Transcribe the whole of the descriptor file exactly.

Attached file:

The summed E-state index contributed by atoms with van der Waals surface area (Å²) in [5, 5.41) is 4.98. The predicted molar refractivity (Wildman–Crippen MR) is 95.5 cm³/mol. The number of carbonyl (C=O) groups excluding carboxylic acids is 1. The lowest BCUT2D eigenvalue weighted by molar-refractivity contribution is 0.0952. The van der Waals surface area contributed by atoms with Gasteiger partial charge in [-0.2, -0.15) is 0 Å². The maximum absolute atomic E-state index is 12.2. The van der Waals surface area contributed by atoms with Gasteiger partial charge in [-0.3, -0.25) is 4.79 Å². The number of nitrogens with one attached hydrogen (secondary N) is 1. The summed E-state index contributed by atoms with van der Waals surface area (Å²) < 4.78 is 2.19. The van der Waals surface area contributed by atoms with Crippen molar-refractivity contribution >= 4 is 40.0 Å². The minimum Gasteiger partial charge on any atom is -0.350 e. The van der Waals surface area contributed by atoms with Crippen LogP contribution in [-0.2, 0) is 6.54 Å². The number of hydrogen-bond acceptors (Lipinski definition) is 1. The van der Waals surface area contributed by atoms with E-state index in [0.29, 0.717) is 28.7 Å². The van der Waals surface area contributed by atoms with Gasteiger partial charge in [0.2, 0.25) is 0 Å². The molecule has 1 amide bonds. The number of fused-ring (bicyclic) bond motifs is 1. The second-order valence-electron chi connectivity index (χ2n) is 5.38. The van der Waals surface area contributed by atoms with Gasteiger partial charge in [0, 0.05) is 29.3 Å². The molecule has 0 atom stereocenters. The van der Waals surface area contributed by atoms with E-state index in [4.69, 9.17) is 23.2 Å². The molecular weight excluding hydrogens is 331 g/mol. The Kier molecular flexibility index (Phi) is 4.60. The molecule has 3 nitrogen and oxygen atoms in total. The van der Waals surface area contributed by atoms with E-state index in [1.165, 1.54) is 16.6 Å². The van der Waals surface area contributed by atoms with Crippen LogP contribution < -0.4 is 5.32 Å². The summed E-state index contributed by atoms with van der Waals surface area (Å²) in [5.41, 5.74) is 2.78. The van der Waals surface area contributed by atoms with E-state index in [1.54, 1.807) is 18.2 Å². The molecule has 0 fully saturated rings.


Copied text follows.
The summed E-state index contributed by atoms with van der Waals surface area (Å²) in [5, 5.41) is 4.98. The predicted molar refractivity (Wildman–Crippen MR) is 95.5 cm³/mol. The number of carbonyl (C=O) groups excluding carboxylic acids is 1. The lowest BCUT2D eigenvalue weighted by molar-refractivity contribution is 0.0952. The van der Waals surface area contributed by atoms with Gasteiger partial charge in [-0.2, -0.15) is 0 Å². The maximum absolute atomic E-state index is 12.2. The van der Waals surface area contributed by atoms with Gasteiger partial charge in [-0.3, -0.25) is 4.79 Å². The number of nitrogens with one attached hydrogen (secondary N) is 1. The summed E-state index contributed by atoms with van der Waals surface area (Å²) < 4.78 is 2.19. The van der Waals surface area contributed by atoms with Crippen molar-refractivity contribution >= 4 is 40.0 Å². The minimum Gasteiger partial charge on any atom is -0.350 e. The van der Waals surface area contributed by atoms with Crippen LogP contribution in [-0.2, 0) is 6.54 Å². The number of hydrogen-bond acceptors (Lipinski definition) is 1. The van der Waals surface area contributed by atoms with E-state index in [0.29, 0.717) is 28.7 Å². The van der Waals surface area contributed by atoms with Gasteiger partial charge in [0.2, 0.25) is 0 Å². The molecule has 1 amide bonds. The number of fused-ring (bicyclic) bond motifs is 1. The second-order valence-electron chi connectivity index (χ2n) is 5.38. The van der Waals surface area contributed by atoms with Gasteiger partial charge in [0, 0.05) is 29.3 Å². The molecule has 0 atom stereocenters. The van der Waals surface area contributed by atoms with E-state index in [4.69, 9.17) is 23.2 Å². The molecular weight excluding hydrogens is 331 g/mol. The Kier molecular flexibility index (Phi) is 4.60. The molecule has 3 nitrogen and oxygen atoms in total. The van der Waals surface area contributed by atoms with E-state index in [1.165, 1.54) is 16.6 Å². The van der Waals surface area contributed by atoms with Crippen LogP contribution < -0.4 is 5.32 Å². The summed E-state index contributed by atoms with van der Waals surface area (Å²) in [5.41, 5.74) is 2.78. The van der Waals surface area contributed by atoms with E-state index in [1.54, 1.807) is 18.2 Å². The molecule has 0 fully saturated rings.